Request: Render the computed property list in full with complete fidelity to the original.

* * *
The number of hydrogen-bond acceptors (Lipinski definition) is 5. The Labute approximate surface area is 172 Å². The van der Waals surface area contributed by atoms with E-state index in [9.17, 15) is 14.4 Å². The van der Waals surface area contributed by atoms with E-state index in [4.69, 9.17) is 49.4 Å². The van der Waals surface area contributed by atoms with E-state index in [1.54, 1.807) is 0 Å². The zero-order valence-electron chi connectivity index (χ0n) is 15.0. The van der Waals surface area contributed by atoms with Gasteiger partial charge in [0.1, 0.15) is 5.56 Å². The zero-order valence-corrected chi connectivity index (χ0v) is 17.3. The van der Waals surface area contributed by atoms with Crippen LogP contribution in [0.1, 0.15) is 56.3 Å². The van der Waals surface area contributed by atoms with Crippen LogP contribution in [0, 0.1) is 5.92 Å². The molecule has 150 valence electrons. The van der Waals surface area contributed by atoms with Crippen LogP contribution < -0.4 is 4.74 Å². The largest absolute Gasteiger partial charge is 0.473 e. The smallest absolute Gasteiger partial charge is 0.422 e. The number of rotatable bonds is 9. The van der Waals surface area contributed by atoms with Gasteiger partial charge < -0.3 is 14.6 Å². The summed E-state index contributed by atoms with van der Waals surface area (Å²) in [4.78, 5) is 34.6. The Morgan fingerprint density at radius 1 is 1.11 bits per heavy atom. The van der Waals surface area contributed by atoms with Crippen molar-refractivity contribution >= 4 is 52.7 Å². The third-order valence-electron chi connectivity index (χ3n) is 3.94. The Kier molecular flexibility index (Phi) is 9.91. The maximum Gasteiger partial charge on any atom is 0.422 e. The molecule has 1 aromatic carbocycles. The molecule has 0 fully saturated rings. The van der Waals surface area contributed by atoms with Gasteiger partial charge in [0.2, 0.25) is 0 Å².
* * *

The number of hydrogen-bond acceptors (Lipinski definition) is 5. The Labute approximate surface area is 172 Å². The van der Waals surface area contributed by atoms with E-state index in [9.17, 15) is 14.4 Å². The van der Waals surface area contributed by atoms with E-state index in [4.69, 9.17) is 49.4 Å². The van der Waals surface area contributed by atoms with E-state index in [1.54, 1.807) is 0 Å². The zero-order valence-electron chi connectivity index (χ0n) is 15.0. The van der Waals surface area contributed by atoms with Gasteiger partial charge in [0.1, 0.15) is 5.56 Å². The zero-order valence-corrected chi connectivity index (χ0v) is 17.3. The van der Waals surface area contributed by atoms with Crippen LogP contribution in [0.1, 0.15) is 56.3 Å². The van der Waals surface area contributed by atoms with Crippen LogP contribution in [0, 0.1) is 5.92 Å². The molecule has 150 valence electrons. The van der Waals surface area contributed by atoms with Crippen LogP contribution < -0.4 is 4.74 Å². The largest absolute Gasteiger partial charge is 0.473 e. The smallest absolute Gasteiger partial charge is 0.422 e. The number of rotatable bonds is 9. The van der Waals surface area contributed by atoms with Gasteiger partial charge < -0.3 is 14.6 Å². The summed E-state index contributed by atoms with van der Waals surface area (Å²) in [4.78, 5) is 34.6. The Morgan fingerprint density at radius 1 is 1.11 bits per heavy atom. The van der Waals surface area contributed by atoms with Crippen molar-refractivity contribution >= 4 is 52.7 Å². The third-order valence-electron chi connectivity index (χ3n) is 3.94. The Kier molecular flexibility index (Phi) is 9.91. The maximum Gasteiger partial charge on any atom is 0.422 e. The molecule has 1 aromatic carbocycles. The molecule has 0 fully saturated rings. The van der Waals surface area contributed by atoms with Gasteiger partial charge in [0.2, 0.25) is 0 Å².